‘Batman and Robin’ is what it had come to. It made the Adam West incarnation of Batman look like an exercise in documentary realism. It made the lacklustre ‘Batman Forever’, in which the mantle so convincingly worn by Michael Keaton was transmogrified into a mooching slab of banality by Val Kilmer, look like a rediscovered masterpiece by Powell & Pressburger. It made a five year old with a snot nose and scabby knees running through a council estate screaming “nana-nana-nana-nana, nana-nana-nana-nana, BATMAAAAANNN!” at the top of his voice look like Sir Laurence Olivier playing Hamlet at the Old Vic. It made –
*types the motherfucker anyway*
– it made ‘Twilight’ look like a proper film.
In short, ‘Batman and Robin’ presented a pretty convincing argument for the end of the franchise. Only a madman or a genius would have attempted a reboot.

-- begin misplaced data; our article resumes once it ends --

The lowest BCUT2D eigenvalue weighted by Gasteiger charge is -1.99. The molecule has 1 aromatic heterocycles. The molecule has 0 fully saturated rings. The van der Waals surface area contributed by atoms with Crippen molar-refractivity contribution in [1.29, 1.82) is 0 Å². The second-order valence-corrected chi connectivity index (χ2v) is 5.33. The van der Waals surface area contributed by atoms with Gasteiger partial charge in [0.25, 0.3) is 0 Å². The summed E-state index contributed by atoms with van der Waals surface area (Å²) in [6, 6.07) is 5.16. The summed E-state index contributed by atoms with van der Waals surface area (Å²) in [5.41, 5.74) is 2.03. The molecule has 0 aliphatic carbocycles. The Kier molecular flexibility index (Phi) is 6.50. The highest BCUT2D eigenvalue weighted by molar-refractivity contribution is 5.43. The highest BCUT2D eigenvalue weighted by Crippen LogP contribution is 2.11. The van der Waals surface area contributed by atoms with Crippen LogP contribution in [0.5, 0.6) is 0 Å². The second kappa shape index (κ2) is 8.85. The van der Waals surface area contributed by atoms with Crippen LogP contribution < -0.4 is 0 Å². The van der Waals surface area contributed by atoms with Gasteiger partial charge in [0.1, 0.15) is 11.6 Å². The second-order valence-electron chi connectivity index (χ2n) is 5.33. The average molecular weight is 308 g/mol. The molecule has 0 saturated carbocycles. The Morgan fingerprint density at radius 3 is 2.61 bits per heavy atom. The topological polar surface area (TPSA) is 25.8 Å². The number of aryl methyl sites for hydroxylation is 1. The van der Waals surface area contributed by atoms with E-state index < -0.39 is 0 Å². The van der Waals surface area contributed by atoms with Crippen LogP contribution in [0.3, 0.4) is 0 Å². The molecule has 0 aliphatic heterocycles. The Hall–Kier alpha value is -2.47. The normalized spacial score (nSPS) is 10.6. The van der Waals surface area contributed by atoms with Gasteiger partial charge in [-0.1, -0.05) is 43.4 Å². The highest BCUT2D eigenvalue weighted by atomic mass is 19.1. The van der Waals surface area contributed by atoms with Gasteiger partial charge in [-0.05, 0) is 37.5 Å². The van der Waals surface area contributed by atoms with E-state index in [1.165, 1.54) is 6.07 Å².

Enter Christopher Nolan. (Clue: he ain’t no madman.) Even then, if I’m being perfectly honest, I had my doubts. Taking my seat at Nottingham’s Showcase Cinema back in 2005 (a scant eight years after Joel Schumacher had raped the shit out of my sense of aesthetics in exactly the same cinema with ‘Batman and Robin’), I wondered if Nolan – who had delivered a minor masterpiece with ‘Memento’ and an assured big-name studio picture with ‘Insomnia’ – wasn’t making a mis-step.